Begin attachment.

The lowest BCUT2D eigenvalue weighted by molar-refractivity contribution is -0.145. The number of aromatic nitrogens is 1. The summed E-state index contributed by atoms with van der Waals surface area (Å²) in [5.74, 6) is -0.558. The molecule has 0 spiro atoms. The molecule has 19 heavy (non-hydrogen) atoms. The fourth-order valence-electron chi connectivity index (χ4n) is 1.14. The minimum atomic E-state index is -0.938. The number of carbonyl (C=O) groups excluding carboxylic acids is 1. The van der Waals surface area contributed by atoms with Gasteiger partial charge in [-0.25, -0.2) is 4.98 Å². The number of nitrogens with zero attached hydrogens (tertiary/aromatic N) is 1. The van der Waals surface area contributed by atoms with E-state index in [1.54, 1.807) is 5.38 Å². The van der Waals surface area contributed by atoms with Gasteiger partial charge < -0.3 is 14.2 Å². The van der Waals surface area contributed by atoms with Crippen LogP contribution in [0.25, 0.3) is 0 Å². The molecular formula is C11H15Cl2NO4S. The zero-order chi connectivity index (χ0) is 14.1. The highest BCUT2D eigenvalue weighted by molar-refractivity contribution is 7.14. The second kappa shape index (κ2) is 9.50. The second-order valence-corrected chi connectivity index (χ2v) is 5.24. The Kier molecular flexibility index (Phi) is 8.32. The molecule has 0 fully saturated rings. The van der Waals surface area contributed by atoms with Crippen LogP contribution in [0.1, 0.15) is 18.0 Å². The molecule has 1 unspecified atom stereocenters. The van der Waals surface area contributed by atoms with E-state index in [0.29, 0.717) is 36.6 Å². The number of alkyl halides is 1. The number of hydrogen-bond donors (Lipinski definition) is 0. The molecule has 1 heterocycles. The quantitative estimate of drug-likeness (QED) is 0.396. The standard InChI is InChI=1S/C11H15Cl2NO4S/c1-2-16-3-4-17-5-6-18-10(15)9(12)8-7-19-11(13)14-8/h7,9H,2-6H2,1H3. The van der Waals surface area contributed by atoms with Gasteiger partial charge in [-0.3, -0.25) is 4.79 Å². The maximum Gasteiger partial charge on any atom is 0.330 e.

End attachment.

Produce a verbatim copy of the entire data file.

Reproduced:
The lowest BCUT2D eigenvalue weighted by molar-refractivity contribution is -0.145. The number of aromatic nitrogens is 1. The summed E-state index contributed by atoms with van der Waals surface area (Å²) in [5.74, 6) is -0.558. The molecule has 0 spiro atoms. The molecule has 19 heavy (non-hydrogen) atoms. The fourth-order valence-electron chi connectivity index (χ4n) is 1.14. The minimum atomic E-state index is -0.938. The number of carbonyl (C=O) groups excluding carboxylic acids is 1. The van der Waals surface area contributed by atoms with Gasteiger partial charge in [-0.25, -0.2) is 4.98 Å². The number of nitrogens with zero attached hydrogens (tertiary/aromatic N) is 1. The van der Waals surface area contributed by atoms with E-state index in [1.54, 1.807) is 5.38 Å². The van der Waals surface area contributed by atoms with Gasteiger partial charge < -0.3 is 14.2 Å². The van der Waals surface area contributed by atoms with Crippen LogP contribution in [0.25, 0.3) is 0 Å². The molecular formula is C11H15Cl2NO4S. The zero-order chi connectivity index (χ0) is 14.1. The highest BCUT2D eigenvalue weighted by molar-refractivity contribution is 7.14. The second kappa shape index (κ2) is 9.50. The second-order valence-corrected chi connectivity index (χ2v) is 5.24. The Kier molecular flexibility index (Phi) is 8.32. The molecule has 0 fully saturated rings. The van der Waals surface area contributed by atoms with Crippen LogP contribution in [0.1, 0.15) is 18.0 Å². The molecule has 1 unspecified atom stereocenters. The van der Waals surface area contributed by atoms with E-state index in [0.29, 0.717) is 36.6 Å². The number of alkyl halides is 1. The number of hydrogen-bond donors (Lipinski definition) is 0. The molecule has 1 heterocycles. The quantitative estimate of drug-likeness (QED) is 0.396. The standard InChI is InChI=1S/C11H15Cl2NO4S/c1-2-16-3-4-17-5-6-18-10(15)9(12)8-7-19-11(13)14-8/h7,9H,2-6H2,1H3. The van der Waals surface area contributed by atoms with Gasteiger partial charge in [-0.3, -0.25) is 4.79 Å². The maximum Gasteiger partial charge on any atom is 0.330 e.